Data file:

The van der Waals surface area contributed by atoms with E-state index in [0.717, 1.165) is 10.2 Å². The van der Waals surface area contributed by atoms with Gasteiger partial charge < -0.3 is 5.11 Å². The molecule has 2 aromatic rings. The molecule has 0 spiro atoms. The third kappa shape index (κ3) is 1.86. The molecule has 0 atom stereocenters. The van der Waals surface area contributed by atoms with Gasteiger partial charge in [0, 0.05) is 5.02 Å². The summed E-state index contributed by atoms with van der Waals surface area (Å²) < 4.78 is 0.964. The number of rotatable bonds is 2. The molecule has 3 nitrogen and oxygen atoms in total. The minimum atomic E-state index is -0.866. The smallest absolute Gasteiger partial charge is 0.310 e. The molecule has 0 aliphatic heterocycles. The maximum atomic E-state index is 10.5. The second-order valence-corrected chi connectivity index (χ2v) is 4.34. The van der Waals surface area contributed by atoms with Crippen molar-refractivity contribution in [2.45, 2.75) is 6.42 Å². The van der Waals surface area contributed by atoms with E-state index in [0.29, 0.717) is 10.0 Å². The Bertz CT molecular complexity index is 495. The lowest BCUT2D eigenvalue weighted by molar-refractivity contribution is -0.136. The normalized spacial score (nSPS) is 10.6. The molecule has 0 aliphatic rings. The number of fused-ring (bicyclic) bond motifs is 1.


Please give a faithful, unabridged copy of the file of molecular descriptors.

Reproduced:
The van der Waals surface area contributed by atoms with E-state index in [0.717, 1.165) is 10.2 Å². The van der Waals surface area contributed by atoms with Gasteiger partial charge < -0.3 is 5.11 Å². The molecule has 2 aromatic rings. The molecule has 0 spiro atoms. The third kappa shape index (κ3) is 1.86. The molecule has 0 atom stereocenters. The van der Waals surface area contributed by atoms with Gasteiger partial charge in [0, 0.05) is 5.02 Å². The summed E-state index contributed by atoms with van der Waals surface area (Å²) < 4.78 is 0.964. The number of rotatable bonds is 2. The molecule has 3 nitrogen and oxygen atoms in total. The minimum atomic E-state index is -0.866. The smallest absolute Gasteiger partial charge is 0.310 e. The molecule has 0 aliphatic heterocycles. The maximum atomic E-state index is 10.5. The second-order valence-corrected chi connectivity index (χ2v) is 4.34. The van der Waals surface area contributed by atoms with Crippen molar-refractivity contribution in [2.45, 2.75) is 6.42 Å². The van der Waals surface area contributed by atoms with E-state index in [0.29, 0.717) is 10.0 Å². The Bertz CT molecular complexity index is 495. The lowest BCUT2D eigenvalue weighted by molar-refractivity contribution is -0.136. The normalized spacial score (nSPS) is 10.6. The molecule has 0 aliphatic rings. The number of fused-ring (bicyclic) bond motifs is 1.